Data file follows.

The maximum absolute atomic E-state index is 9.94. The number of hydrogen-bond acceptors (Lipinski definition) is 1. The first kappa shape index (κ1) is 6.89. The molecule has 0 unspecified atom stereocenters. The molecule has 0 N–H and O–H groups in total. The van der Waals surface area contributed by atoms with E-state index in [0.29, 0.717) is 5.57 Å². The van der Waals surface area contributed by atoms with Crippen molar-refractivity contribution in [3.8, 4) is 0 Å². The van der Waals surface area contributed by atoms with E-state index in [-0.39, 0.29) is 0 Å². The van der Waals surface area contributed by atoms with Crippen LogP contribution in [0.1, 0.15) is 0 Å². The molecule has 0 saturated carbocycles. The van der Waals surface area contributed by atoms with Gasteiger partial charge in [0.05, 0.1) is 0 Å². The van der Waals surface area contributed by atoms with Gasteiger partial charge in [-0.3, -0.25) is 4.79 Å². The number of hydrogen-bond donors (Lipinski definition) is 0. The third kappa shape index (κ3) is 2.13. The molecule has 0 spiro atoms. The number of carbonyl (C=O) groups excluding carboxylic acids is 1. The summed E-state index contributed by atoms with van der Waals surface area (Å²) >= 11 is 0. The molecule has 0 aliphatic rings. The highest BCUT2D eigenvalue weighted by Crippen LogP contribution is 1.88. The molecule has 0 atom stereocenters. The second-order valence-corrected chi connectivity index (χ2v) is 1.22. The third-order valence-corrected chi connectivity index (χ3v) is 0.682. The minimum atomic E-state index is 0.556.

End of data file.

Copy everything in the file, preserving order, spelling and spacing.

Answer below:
The maximum absolute atomic E-state index is 9.94. The number of hydrogen-bond acceptors (Lipinski definition) is 1. The first kappa shape index (κ1) is 6.89. The molecule has 0 unspecified atom stereocenters. The molecule has 0 N–H and O–H groups in total. The van der Waals surface area contributed by atoms with E-state index in [0.29, 0.717) is 5.57 Å². The van der Waals surface area contributed by atoms with Crippen molar-refractivity contribution in [3.8, 4) is 0 Å². The van der Waals surface area contributed by atoms with E-state index in [-0.39, 0.29) is 0 Å². The van der Waals surface area contributed by atoms with Crippen LogP contribution in [0.1, 0.15) is 0 Å². The molecule has 0 saturated carbocycles. The van der Waals surface area contributed by atoms with Gasteiger partial charge in [0.05, 0.1) is 0 Å². The van der Waals surface area contributed by atoms with Gasteiger partial charge in [-0.3, -0.25) is 4.79 Å². The number of hydrogen-bond donors (Lipinski definition) is 0. The third kappa shape index (κ3) is 2.13. The molecule has 0 spiro atoms. The number of carbonyl (C=O) groups excluding carboxylic acids is 1. The summed E-state index contributed by atoms with van der Waals surface area (Å²) >= 11 is 0. The molecule has 0 aliphatic rings. The highest BCUT2D eigenvalue weighted by Crippen LogP contribution is 1.88. The molecule has 0 atom stereocenters. The second-order valence-corrected chi connectivity index (χ2v) is 1.22. The third-order valence-corrected chi connectivity index (χ3v) is 0.682. The minimum atomic E-state index is 0.556.